Order'd that the three foregoing Orders bee put up att the Fort Gate, Sea Gate, and Choultry Gate in English, and the two latter, in Portugues, Gentue, Persian and Mallabar, that no person may pretend ignorance of the same."

p90 (Consultation, 27 Jun 1687): "Order'd that Pag[odas] 50 be given to the Supply of the poor natives out of the Pag 100 Mr Gray rec'd of the Chittees [aka Chettis, a trading and moneylending caste] for a fine for their wronging them, in their price & measure of Grain, the callamity of famine still continuing, the English of this place, our Church, and joint Stock Merchants, having largly contributed thereto."

p108 (Consultation, 30 Jul 1687): "The trade of Slaves growing great from this Port, by reason of the great plenty of poor, by the Soar famine, & their cheapness, 'tis orde[r'd] for the future, that each Slave Sent off this Shoar, pay one Pag Custom[e] to the R't Hon'ble Compa' and that the Justices do receive no more for the usuall fee for Registring & Passport, then two fanams a head till t[he] Councill shall think fitt to alter itt as formerly."

p114 (Consultation, 4 Aug 1687): "Order'd also that they lade what grain &c. provissions they can procure from the Bay, & if possible to the filling up the three ships they shall send us, the famine being still very Severe here, & all sorts of grain & provissions, excessive Scarce and dear, But if their troubles & Warr prevent their provission thereof, then to dispatch two of the three Ships, as early as possibly to Vizagapatam, or rather Pundemarke, thirty Leagues to the Northward, that being the plentifullest Port for Grain, & wee shall order our Chief &c. there, to make provission for them, either for the R't Hon'ble Compa's acc't or upon freight."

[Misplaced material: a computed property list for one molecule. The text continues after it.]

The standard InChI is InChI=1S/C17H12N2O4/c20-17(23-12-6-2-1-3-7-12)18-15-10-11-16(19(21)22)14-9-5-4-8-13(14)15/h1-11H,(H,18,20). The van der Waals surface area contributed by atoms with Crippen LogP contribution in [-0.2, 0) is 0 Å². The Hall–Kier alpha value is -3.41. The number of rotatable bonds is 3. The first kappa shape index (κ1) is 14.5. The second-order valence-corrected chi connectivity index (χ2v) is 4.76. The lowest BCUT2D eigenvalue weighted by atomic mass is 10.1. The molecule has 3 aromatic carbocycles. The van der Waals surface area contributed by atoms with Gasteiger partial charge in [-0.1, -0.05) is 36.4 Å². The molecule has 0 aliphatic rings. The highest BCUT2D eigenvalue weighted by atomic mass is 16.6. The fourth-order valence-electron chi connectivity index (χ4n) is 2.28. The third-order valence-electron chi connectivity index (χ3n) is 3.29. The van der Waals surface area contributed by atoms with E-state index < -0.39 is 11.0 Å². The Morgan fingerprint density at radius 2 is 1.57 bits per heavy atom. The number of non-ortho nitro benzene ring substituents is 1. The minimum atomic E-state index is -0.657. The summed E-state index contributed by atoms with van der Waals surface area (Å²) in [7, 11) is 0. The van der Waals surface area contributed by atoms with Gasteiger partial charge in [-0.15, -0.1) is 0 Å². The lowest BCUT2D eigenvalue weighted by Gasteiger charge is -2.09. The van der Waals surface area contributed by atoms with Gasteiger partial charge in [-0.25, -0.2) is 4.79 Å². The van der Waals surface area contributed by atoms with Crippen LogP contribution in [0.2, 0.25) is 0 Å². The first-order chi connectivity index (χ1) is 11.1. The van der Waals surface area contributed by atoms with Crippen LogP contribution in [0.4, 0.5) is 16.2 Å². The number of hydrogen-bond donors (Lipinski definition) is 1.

pp119-120 (Consultation, 8 Aug 1687): [resolving to sent two ships with supplies, in response to a report from Mr Bloom, a Company's agent at Bencoolen on Sumatra, that:] "there was none but himself alive of the Councill, & but ___ Souldiers, & most of them sick & weak, & few or none left of the numerous company of black people & Artificers of all Sorts, carried with them, by the Resolution & Defence, & that they were in great want of Supplys & Assistants."